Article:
Tri-boot (Vista, XP, Wubi Ubuntu 8.10) problem [SOLVED]

Mak 2.0

Mod...WAFFLES!?!?
Staff member
#21
You shouldnt have copied that. That is only a example. That is just there to show people what a boot.ini file looks like. It isnt a boot.ini that can be used.

Anyway you can post a screenshot of your disk management?

Did you change the number in both sections? If you look at hte boot.ini you see 2 places where the partition number is referenced.

[boot loader]
timeout=30
default=multi(0)disk(0)rdisk(0)partition(1)\WINDOWS
[operating systems]
multi(0)disk(0)rdisk(0)partition(1)\WINDOWS="Windows XP Professional" /fastdetect
multi(0)disk(0)rdisk(1)partition(1)\WINDOWS="Windows Server 2003" /fastdetect
That is from our example. From what it says on Microsoft.com the first section [Boot Loader] is the value that is incorrect with the error that you got previously:

"Windows could not start because the following file is missing or corrupt:

<Windows root>\system32\ntoskrnl.exe.

Please re-install a copy of the above file"
Source Microsoft KB Article

So i would double check that. As it seems that is where you are having the issues.
 
#22
You shouldnt have copied that. That is only a example. That is just there to show people what a boot.ini file looks like. It isnt a boot.ini that can be used.

Anyway you can post a screenshot of your disk management?

Did you change the number in both sections? If you look at hte boot.ini you see 2 places where the partition number is referenced.



That is from our example. From what it says on Microsoft.com the first section [Boot Loader] is the value that is incorrect with the error that you got previously:



Source Microsoft KB Article

So i would double check that. As it seems that is where you are having the issues.
I copied it from there, because i could not boot into XP the normal way (even with the partition set to active), and so could not copy the files from there. And actually, i did not use the example from the "Rebuilding Boot.ini" page...i copied the boot.ini stuff from the "Manually Creating/Updating BOOT.INI" section of that page. So I don't understand why that would a problem... :S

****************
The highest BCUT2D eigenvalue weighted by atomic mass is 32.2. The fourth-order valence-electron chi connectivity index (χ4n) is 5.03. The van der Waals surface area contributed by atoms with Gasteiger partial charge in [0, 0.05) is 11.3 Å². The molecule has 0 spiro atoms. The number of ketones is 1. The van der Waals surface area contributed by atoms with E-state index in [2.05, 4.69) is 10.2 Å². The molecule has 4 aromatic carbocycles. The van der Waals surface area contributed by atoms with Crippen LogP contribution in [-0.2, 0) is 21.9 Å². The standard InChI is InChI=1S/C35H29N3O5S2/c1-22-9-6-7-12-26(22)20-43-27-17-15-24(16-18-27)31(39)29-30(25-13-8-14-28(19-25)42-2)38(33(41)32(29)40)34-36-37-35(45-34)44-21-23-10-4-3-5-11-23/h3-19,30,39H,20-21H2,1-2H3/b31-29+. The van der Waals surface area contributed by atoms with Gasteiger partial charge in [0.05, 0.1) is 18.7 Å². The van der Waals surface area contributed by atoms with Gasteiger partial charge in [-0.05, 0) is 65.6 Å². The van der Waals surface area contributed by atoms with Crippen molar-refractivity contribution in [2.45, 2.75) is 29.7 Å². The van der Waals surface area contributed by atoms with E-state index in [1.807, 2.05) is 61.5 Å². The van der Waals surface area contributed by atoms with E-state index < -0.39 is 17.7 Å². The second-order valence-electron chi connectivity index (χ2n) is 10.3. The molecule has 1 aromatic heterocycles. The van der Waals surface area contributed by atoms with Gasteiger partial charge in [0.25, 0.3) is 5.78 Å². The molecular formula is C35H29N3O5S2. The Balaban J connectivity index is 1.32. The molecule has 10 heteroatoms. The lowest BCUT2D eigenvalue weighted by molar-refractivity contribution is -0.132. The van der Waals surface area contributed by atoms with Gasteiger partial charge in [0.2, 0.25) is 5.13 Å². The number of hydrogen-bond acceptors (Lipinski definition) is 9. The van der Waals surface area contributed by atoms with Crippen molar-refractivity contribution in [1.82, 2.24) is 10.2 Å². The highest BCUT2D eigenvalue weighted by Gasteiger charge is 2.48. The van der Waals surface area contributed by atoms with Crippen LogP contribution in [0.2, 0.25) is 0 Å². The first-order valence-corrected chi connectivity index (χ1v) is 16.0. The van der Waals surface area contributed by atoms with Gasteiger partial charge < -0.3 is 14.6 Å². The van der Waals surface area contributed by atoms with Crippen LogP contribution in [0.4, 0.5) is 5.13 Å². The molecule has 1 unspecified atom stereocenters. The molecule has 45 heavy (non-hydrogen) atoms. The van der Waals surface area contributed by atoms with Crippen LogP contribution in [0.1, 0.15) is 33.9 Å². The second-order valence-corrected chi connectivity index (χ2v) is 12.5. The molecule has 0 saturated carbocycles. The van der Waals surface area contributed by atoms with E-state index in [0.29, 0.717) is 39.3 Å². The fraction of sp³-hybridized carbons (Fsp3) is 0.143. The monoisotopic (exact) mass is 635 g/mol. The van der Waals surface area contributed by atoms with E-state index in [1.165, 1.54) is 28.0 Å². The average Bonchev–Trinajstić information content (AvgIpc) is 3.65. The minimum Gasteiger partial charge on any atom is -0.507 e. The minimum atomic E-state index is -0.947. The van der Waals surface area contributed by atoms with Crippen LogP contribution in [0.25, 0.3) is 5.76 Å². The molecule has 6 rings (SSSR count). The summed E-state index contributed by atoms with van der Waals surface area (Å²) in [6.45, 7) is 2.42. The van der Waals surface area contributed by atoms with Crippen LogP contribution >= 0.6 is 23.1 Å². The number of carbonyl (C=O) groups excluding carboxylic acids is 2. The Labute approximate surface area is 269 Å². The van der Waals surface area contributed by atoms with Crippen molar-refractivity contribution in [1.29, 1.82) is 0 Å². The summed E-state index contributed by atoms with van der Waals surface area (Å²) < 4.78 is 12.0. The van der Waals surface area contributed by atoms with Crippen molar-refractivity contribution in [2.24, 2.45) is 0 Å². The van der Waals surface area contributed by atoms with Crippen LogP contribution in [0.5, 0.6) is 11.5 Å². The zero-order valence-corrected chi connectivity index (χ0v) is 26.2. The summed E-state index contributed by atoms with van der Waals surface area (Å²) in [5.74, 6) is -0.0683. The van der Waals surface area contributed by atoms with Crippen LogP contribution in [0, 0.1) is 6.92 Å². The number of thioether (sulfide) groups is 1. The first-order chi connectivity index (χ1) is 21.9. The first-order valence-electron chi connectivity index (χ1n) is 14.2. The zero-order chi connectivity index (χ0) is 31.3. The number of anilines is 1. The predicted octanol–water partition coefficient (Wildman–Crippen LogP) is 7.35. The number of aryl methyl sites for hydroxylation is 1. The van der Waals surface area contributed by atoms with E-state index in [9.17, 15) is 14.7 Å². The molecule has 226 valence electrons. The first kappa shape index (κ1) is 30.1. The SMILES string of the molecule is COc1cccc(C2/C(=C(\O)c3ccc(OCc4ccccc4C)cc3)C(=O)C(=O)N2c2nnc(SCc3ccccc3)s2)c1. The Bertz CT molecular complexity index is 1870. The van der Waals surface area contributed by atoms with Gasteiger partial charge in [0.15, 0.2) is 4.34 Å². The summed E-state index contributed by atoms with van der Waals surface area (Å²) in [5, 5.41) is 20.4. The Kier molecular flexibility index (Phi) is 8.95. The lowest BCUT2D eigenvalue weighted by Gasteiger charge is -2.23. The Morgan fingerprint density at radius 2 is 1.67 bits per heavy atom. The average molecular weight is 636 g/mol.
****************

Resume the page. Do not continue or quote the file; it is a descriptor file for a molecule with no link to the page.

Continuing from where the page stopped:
Also, I did indeed change (every time) the partition number in both places (thanks to PCEye for mentioning that!:smile:). Anyway, i'll take a look at the Microsoft article, and also post here a screenshot of Disk Management, as requested...
 

Mak 2.0

Mod...WAFFLES!?!?
Staff member
#23
The problem is that those are example boot.ini files. They were not working boot.ini files on any system. They are just examples of what the boot.ini looks like. They were never funcational and could be the source of why you cant boot.

You dont have to boot into XP to gain access to the drive. You should still be able to access it from Vista. If that isnt possible there is things such as Linux LiveCD's that can be used.

The reason i say that you shouldnt have used that is cause they were never a functional boot.ini secquence with those. They were just cosmetic. They were never meant to be used for production purposes. Not as far as i know.
 
#24
Ok...here's the screenshot.

As u can see looking at the screenshot, the partition that XP is installed on doesn't even show up in Computer Management. The partition, though, is 30GBs and is part of the "unallocated" space that u see all the way over on the right.

I'm not sure why it doesn't show it in Computer Management...perhaps this is due to the fact that I chose Fat 32 filesystem format for XP. Idk, but for whatever reason the partition does not show up Computer Management...

However, u can take my word for it though that it DOES exist! :smile:

Cheers!

The problem is that those are example boot.ini files. They were not working boot.ini files on any system. They are just examples of what the boot.ini looks like. They were never funcational and could be the source of why you cant boot.

You dont have to boot into XP to gain access to the drive. You should still be able to access it from Vista. If that isnt possible there is things such as Linux LiveCD's that can be used.

The reason i say that you shouldnt have used that is cause they were never a functional boot.ini secquence with those. They were just cosmetic. They were never meant to be used for production purposes. Not as far as i know.
I can't access the XP partition from Vista...that is probably due to it being Fat 32, instead of NTFS, but for whatever reason accessing XP from Vista is impossible for me. As for using the LiveCD...yes, that is what i planned to do if all else failed. I was going to try mounting the XP partition, using the Ubuntu Desktop CD, and looking to see if everything was in order in the XP partition...i.e. to see if any important files were missing, such as boot files.

I still don't understand how the boot.ini file referenced in that page could only be an examply, if it clearly states to copy the text to the notepad window, and create a boot.ini file from that...

But anyway, i hope u take a look at the screenshot, and perhaps can come up with something else... :brows:

Cheers.
 

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Mak 2.0

Mod...WAFFLES!?!?
Staff member
#25
Your issue goes way beyond a simple file replacement. Your XP install was lost. That unallocated space means that there is nothing on that partition. IT isnt even a partition. It is just a blank section on the hard drive right now. Not even in RAW format.

You lost your XP isntall mate. Sorry.

You are going to have to use Disk Management to create a new partition there and reinstall XP. Then repair the Vista boot loader then do all the file moves again.

Vista can access and use FAT32 as well as NTFS. :wink: That isnt your issue mate. The reason it is impossible is what i stated above. It is gone.

You can copy and paste and it would. But it is only a example cause it isnt representative of every system. It is only a example cause it gives a specific drive and partition. Which will not match every setup out there.
 
#26